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A year after COVID-19, Chicago bar operators are looking into the new St. Patrick’s Day practices

The city of Chicago has warned bar owners to act responsibly as St. Patrick’s Day approaches and promised fines and shutdowns if COVID-19 safety rules are ignored. The weekend before the holiday, this weekend, is going to be a challenge. The city is doing its part to downplay the celebrations by canceling parades and the usual green death of the Chicago River.

While St. Patrick’s Day is a holiday famous for its gimmicks, the pandemic has inundated the celebrations with a shadow of seriousness. Chicago’s large Irish-American population usually welcomes the holiday. Now the bar owners are trying to create a fun environment while reminding the exuberant night owls to adhere to COVID safety protocols.

Bars could be fined up to $ 10,500 and shut down for COVID-19 violations after two quotes. The city is also cracking down on pub crawls. Some promoters Canceled events. On Thursday morning, Chicago Public Health Commissioner Dr. Allison Arwady a memorable quote to help build customer awareness:

„Green beer doesn’t protect you from COVID, does it?” She said. „There’s nothing else on St. Patrick’s Day, which means you should forego the things you would normally take from a COVID precaution.”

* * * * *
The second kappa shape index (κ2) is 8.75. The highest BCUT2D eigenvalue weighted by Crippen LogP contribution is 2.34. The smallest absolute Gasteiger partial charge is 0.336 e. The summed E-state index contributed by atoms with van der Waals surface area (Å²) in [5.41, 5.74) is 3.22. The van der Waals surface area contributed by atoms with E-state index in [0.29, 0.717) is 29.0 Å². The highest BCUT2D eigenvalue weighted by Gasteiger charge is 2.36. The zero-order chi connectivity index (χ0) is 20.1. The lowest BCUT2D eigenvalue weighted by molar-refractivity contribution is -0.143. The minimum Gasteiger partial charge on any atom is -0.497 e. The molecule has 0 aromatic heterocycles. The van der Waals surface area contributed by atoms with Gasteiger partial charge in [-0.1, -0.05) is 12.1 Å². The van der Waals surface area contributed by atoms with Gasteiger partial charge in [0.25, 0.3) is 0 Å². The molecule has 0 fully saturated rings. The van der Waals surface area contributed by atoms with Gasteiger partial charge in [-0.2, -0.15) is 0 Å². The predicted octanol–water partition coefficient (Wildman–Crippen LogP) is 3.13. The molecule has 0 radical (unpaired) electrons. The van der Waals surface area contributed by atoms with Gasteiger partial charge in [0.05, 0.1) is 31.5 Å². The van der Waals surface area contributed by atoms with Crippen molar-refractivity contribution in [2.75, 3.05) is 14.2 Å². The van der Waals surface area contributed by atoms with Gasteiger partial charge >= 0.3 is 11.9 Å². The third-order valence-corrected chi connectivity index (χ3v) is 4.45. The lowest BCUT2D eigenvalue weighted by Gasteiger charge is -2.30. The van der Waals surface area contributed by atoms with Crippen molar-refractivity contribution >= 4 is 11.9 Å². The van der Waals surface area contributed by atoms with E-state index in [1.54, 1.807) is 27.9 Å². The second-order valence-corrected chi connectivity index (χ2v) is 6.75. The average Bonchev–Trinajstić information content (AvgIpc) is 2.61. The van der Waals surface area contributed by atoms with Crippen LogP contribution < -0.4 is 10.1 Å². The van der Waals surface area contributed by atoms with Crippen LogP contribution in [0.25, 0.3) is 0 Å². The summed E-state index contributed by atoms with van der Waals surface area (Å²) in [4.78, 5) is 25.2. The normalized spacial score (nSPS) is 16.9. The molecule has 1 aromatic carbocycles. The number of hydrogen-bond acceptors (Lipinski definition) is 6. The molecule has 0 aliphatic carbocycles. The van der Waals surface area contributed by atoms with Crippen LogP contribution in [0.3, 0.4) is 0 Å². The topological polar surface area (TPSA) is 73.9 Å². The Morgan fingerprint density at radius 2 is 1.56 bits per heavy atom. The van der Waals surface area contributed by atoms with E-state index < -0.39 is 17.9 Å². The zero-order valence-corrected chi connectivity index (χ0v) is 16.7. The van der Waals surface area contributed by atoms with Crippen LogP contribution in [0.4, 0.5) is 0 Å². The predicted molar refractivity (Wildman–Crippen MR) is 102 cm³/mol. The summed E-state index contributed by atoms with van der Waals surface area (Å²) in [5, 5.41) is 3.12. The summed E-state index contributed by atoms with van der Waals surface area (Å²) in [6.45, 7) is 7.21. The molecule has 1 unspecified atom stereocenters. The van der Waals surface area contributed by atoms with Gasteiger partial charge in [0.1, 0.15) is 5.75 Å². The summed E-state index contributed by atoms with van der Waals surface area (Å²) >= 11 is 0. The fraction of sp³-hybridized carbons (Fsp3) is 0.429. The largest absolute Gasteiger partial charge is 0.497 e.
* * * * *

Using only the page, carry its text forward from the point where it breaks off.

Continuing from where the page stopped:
A mug of green beer.

Navigator Troom in Logan Square pours green mockup that doesn’t vaccinate her from COVID-19.Navigator Troom [Official Photo]

According to a rep for Big Onion Hospitality, a group that runs Fat Pour T Works and more, customers shouldn’t expect the all-you-can-drink parties that have been happening in the past few years. Instead, Big Onion’s bars sell table packs for four or six that include a bucket of hard seltzer, a bucket of Miller Lite, a bottle of champagne, and a selection of petizers. Customers need to stay at their own tables, and staff have rearranged the space to prevent mixing.

The operators hope that these precautionary measures will reduce over-consumption to a minimum. They believe that restrictions coupled with fewer customers will likely make it harder for troublemakers to get away with inappropriate behavior.